By Marissa Cote and Caroline Briselli
Lights, cameras, strange costumes. To the untrained eye, this tucked-away room could be a movie set — after all, El Segundo, California, isn’t so far from Hollywood.
But teams don’t come here to film blockbusters. With the help of a new digital technology, they’re perfecting human-system interactions.
Leveraging model-based systems engineering, virtual reality and full-body, high-precision motion capture, the Highly Immersive Virtual Environment (HIVE) allows engineers to be present inside their designs. Aided by a motion capture suit, engineers test maintenance and operations procedures, taking on different first-person, digital personas — a bit taller, for example — to ensure procedures are optimized for everyone.
“The HIVE offers a compelling case for a structure’s strengths and shortcomings,” said Re-Entry Systems Integrated Product Team Lead Bill Raymond. “You can see various people demonstrate, for example, how they would or wouldn’t be able to access mounted hardware, which is much more convincing than traditional computer-aided design models.”
Once critical adjustments have been identified, the model can be updated on the server and — because the model serves as the single digital thread for everything, including the HIVE — engineers can immediately suit up again to interact with the revised design without creating or translating any additional models.
The HIVE was first introduced in 2016 by creator Sibo Chou, who leads the OneHIVE team with Aline Rodrigues in Melbourne, Florida. The HIVE was first used in the Strike division of the Aeronautics Systems sector, and today, over the course of nearly 200 HIVE assessments, Sibo estimates it has saved millions of dollars in error avoidance.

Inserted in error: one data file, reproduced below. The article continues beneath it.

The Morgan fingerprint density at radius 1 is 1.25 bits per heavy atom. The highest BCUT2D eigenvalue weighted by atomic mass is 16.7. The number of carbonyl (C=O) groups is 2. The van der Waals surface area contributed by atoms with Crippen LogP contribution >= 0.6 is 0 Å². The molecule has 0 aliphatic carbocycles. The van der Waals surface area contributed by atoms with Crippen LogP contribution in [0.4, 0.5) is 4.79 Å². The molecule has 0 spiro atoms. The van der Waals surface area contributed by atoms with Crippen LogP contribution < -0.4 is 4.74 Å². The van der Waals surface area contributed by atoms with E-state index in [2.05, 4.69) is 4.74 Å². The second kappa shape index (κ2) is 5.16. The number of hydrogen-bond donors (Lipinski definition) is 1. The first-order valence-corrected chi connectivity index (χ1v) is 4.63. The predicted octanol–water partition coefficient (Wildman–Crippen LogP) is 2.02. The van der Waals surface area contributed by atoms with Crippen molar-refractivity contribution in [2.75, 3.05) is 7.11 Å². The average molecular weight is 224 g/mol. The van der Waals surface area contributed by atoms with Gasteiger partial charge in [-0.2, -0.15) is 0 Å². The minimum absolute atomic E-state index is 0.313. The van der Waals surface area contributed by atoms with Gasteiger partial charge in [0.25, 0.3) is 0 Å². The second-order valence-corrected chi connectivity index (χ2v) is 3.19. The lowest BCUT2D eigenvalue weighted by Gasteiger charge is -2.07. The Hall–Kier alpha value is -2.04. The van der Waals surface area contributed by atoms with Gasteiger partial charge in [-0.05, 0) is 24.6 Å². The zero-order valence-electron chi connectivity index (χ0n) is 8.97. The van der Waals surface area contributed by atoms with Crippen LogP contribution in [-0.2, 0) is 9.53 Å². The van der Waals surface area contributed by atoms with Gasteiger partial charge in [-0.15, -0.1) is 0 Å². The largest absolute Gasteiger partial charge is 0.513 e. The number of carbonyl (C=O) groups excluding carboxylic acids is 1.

“The HIVE brings all the right stakeholders together, where they provide input that enables designers to focus not just on the program requirements but on everyone using the product through the program’s lifecycle,” said Sibo. “This has a huge impact on lowering the product lifecycle cost; imagine having the capability to design, build, maintain and operate the product in virtual reality before any hardware is procured.”
For Sibo, the HIVE is digital transformation in action — by harnessing digital technologies, like MBSE and virtual reality, teams of engineers are empowered to deliver with the speed and agility that their customers require.
Now, the power of the HIVE is being brought to the Ground Based Strategic Deterrent (GBSD) program. Senior engineer Azad Kupelian has led the capability’s use and development on GBSD since 2019.
“As a critical leg of the nuclear triad, GBSD is a system that needs to perform on a day that will hopefully never come,” said Azad. “With the HIVE, we’re not focused on what’s happening on that day — we’re studying what’s happening every day, the daily logistics of keeping the system maintained and primed for if it is ever needed.”
“Using the HIVE gave us an early indication of design changes needed to meet requirements, as well as the opportunity to create a really good experience for those maintaining the system,” said Spencer Brown, who worked with the HIVE while supporting the GBSD proposal. “By helping us understand human factors, including accessibility and ergonomics, the HIVE lowers risk and saves cost by identifying design issues early, before physical hardware is built and tested.”
With the HIVE as a key capability for GBSD, a second HIVE for use on the GBSD program has been built in Ogden, Utah, and the original HIVE will be sent to Roy, Utah. While they may be miles apart, these HIVEs will be digitally connected.
“Having two, connected HIVEs allows our engineers to physically work in different cities, but collaborate in the same virtual workspace together at the same time,” said Bryan Campbell, who previously worked with the HIVE on Strike and now leverages it in his role as GBSD air vehicle design integration lead.
It feels like Hollywood magic — and, just like Hollywood producers, Northrop Grumman engineers are bringing abstract ideas to life.
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